Bandages: Once the lymph fluid is moved out of a swollen limb, bandaging or wrapping can help prevent the area from refilling with fluid. Bandaging is a mainstay of treatment for stage 2 and stage 3 lymphedema (moderate to severe lymphedema). Compression bandaging is a specialized form of compression used in the treatment of lymphedema. They can be easily adjusted to fit changing limb size and compression needs. The bandages that are applied by your therapist during treatment are called ‘short-stretch’ bandages. They look like ACE bandages, but they are different. You should not use over-the-counter ACE wraps as they can cut off blood supply and are not the bandages used for lymphedema treatment. They are much less stretchy. A stocking or a liner is used as a base before bandages are applied. For the arm, there are typically more layers further down on the limb and fewer layers higher up. This creates a pressure gradient that helps fluid move up and out of the arm. The bandages should feel snug but not tight. The non-elastic bandage sheath also counters refilling of fluid and reduces tissue fibrosis, further reducing fluid build up. Lymphedema that has not improved with other treatments is sometimes helped with bandaging. Multiple layers of short-stretch bandages are applied to the affected area. Pressure within the short-stretch bandages is low when the patient is inactive (resting pressure) and higher when there is activity. Bandages work differently than compression sleeves, which support the flow of lymph in the right direction but don’t decongest (move fluid out of) the limb. Sleeves apply what is known as resting pressure, meaning that the pressure is higher when the arm is at rest. When you move your arm, the elastic fabric moves right along with it, which actually reduces the amount of pressure. A compression sleeve may be enough for mild lymphedema, but more advanced cases need the help of bandaging before a compression sleeve can be used. Bandaging works by reducing limb volume.
Combined Therapy: Combined therapy is a program of massage, bandaging, exercises, and skin care managed by a trained lymphedema therapist or physical therapist. At the beginning of the program, the therapist gives many treatments over a short time to decrease most of the swelling in the limb with lymphedema. Then the patient continues the program at home to keep the swelling down. Combined therapy is also called complex decongestive therapy.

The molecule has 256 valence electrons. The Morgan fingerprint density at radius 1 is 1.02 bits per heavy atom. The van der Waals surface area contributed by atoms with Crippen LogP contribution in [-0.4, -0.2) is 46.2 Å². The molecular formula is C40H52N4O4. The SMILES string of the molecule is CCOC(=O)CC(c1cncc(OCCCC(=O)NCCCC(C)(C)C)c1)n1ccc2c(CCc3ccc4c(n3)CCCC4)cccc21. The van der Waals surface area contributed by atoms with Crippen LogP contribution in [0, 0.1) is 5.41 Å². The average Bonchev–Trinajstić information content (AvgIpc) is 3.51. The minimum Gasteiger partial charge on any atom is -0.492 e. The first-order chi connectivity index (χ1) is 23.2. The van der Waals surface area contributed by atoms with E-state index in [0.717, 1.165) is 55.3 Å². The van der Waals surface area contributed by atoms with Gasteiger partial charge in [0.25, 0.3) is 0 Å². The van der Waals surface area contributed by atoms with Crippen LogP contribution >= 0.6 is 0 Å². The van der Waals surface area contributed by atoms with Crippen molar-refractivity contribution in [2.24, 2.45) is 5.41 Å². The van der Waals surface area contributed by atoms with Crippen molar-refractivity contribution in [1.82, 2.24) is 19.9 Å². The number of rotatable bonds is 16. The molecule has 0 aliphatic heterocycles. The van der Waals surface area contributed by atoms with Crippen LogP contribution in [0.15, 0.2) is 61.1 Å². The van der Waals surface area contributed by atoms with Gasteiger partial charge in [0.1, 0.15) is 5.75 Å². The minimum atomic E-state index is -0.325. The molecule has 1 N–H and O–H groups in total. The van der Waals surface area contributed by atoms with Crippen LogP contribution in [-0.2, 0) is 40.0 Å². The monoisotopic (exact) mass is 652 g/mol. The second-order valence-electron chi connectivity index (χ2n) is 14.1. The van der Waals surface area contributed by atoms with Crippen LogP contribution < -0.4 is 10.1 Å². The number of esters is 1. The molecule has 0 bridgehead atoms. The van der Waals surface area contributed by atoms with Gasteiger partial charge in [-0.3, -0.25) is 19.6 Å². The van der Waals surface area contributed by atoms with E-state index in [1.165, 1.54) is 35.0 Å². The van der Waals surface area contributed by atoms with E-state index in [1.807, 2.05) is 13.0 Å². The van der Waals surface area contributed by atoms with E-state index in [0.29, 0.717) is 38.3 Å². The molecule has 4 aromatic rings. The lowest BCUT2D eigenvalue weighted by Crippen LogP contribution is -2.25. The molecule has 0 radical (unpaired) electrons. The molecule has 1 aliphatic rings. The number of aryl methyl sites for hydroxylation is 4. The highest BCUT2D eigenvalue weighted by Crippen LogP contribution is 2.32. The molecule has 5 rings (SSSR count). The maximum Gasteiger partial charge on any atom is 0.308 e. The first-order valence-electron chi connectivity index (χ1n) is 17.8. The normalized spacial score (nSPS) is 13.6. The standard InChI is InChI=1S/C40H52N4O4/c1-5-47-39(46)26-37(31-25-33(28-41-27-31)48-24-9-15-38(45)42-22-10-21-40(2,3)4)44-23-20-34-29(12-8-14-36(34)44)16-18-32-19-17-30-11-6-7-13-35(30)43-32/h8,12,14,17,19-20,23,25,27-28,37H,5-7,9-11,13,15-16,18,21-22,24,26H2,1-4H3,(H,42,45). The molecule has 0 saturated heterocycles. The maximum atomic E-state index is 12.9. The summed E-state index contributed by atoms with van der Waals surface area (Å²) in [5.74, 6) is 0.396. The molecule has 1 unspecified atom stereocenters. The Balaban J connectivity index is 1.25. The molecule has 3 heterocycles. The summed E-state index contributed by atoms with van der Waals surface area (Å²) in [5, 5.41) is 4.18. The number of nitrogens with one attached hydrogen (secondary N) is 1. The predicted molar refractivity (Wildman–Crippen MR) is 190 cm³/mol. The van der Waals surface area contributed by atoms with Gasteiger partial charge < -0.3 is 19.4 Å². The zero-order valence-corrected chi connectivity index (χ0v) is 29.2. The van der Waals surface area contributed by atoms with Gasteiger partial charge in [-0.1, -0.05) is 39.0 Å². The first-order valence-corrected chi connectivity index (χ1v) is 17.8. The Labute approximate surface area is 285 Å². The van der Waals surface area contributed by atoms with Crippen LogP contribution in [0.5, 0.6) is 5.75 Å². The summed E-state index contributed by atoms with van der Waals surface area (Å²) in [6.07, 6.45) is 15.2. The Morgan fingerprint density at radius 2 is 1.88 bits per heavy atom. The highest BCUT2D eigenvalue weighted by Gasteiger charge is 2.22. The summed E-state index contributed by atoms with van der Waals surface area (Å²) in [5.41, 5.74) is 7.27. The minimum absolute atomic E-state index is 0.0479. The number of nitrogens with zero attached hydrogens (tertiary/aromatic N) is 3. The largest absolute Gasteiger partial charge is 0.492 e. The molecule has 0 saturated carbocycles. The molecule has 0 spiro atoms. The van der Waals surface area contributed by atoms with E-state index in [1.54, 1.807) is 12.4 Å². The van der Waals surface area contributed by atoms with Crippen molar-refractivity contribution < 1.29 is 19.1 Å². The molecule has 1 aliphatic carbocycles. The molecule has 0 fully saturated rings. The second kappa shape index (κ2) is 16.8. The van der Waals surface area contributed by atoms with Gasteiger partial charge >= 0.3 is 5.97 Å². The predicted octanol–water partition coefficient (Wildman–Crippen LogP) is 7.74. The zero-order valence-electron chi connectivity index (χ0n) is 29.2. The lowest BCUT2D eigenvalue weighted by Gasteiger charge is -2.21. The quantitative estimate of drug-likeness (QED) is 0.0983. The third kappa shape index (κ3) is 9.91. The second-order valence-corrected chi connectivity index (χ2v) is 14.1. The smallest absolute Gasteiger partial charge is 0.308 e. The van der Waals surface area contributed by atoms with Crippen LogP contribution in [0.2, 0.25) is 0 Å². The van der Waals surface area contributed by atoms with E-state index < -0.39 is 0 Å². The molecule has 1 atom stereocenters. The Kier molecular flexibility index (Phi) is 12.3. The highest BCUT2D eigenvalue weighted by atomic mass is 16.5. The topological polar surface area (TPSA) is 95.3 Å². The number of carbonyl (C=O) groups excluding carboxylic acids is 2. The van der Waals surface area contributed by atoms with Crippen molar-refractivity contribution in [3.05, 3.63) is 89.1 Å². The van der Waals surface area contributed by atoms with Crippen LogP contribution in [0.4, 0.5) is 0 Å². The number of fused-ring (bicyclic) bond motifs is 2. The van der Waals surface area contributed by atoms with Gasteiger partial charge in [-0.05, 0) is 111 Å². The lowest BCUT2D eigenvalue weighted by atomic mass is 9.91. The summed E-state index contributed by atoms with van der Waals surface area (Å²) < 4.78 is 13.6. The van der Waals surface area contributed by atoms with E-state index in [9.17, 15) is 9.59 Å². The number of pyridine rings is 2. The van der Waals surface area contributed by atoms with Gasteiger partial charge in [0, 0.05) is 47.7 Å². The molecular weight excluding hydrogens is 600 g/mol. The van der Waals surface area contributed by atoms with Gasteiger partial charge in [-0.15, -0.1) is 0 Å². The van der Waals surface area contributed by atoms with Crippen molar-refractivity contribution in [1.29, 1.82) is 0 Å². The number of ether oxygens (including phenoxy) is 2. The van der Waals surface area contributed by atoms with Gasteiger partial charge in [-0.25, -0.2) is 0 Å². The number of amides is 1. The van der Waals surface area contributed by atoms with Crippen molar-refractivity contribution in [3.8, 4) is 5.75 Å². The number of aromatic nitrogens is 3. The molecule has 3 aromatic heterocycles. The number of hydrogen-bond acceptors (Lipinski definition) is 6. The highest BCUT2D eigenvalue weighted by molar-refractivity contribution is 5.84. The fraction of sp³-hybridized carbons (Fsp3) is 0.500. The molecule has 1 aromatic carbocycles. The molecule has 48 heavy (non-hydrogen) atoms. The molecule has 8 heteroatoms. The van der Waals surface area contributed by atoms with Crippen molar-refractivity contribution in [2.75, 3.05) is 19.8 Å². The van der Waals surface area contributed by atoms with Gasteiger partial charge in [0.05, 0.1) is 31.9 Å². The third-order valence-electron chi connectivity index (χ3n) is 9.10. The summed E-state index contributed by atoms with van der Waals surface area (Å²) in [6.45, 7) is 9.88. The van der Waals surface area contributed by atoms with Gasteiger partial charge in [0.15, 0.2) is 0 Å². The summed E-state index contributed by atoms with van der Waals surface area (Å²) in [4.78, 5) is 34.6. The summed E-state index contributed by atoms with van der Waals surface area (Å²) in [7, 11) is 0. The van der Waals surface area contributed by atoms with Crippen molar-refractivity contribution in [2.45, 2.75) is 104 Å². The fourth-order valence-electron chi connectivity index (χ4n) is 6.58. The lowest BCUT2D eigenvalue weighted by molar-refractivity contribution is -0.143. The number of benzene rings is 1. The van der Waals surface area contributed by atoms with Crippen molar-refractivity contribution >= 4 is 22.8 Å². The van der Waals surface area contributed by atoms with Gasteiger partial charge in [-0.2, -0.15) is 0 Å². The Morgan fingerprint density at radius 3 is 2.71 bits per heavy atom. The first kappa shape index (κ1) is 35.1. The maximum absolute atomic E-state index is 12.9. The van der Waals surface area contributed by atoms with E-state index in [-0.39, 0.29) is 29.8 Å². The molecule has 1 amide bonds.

Compression Device: These are pneumatic pumps connected to a sleeve that wrap around the arm or leg and apply pressure on and off. The sleeve is inflated and deflated on a timed cycle. This pumping action may help move fluid through lymph vessels and veins and keep fluid from building up in the arm or leg. They are generally not recommended as stand-alone treatment. There is wide discrepancy about the safety and effectiveness of pneumatic pumps, so you should check with your lymphedema therapist first. A pump might be used during the active phase I of treatment or as part of the phase II home-care plan intended to maintain those results. Compression devices may be helpful when added to combined therapy. The use of these devices should be supervised by a trained professional because too much pressure can damage lymph vessels near the surface of the skin.
Laser Therapy: Laser therapy has some effectiveness in reducing the volume of the arm, breaking down scar tissue, and increasing range of motion while reducing tightness for some women. A hand-held, battery-powered laser device is used to aim low-level laser beams at the area with lymphedema.
Massage Therapy: Massage therapy for lymphedema should be performed only by trained therapists who know how to massage areas that have lymphedema. In this type of massage, the body is lightly rubbed, tapped, and stroked. It is a very light touch, almost like a brushing. This specialized form of massage therapy improves lymph flow and reabsorption without increasing capillary filtration. It can also help reduce tissue swelling and softening fibrosis in the trunk and arm. Massage may help move lymph out of the swollen area into an area with working lymph vessels. Patients can be taught to do this type of massage therapy themselves. When done correctly, massage therapy does not cause medical problems. Massage should not be done on open wounds, bruises, or areas of broken skin.
Exercise: Exercise can help with moving lymph out of the affected limb and decrease swelling. Consult with a certified lymphedema therapist before beginning exercise. Research shows that if women start exercising slowly under the supervision of a lymphedema therapist, taking care not to overstress the arm, exercise is not likely to make lymphedema worse. Some studies suggest that it can play a role in reducing lymphedema flare-ups. Strength training has been shown to be safe for most women at risk for, or already diagnosed with lymphedema and that it could even reduce the number of symptom flare-ups for some people. Most women with lymphedema can exercise the affected arm or other body part safely as long as they wear compression garments, do not exercise the arm or other affected body part to the point of fatigue and make appropriate modifications to prevent trauma and overuse.
As always, being open and forthcoming with your cancer care team about your concerns and symptoms goes a long way in helping you deal with the side effects of treatment.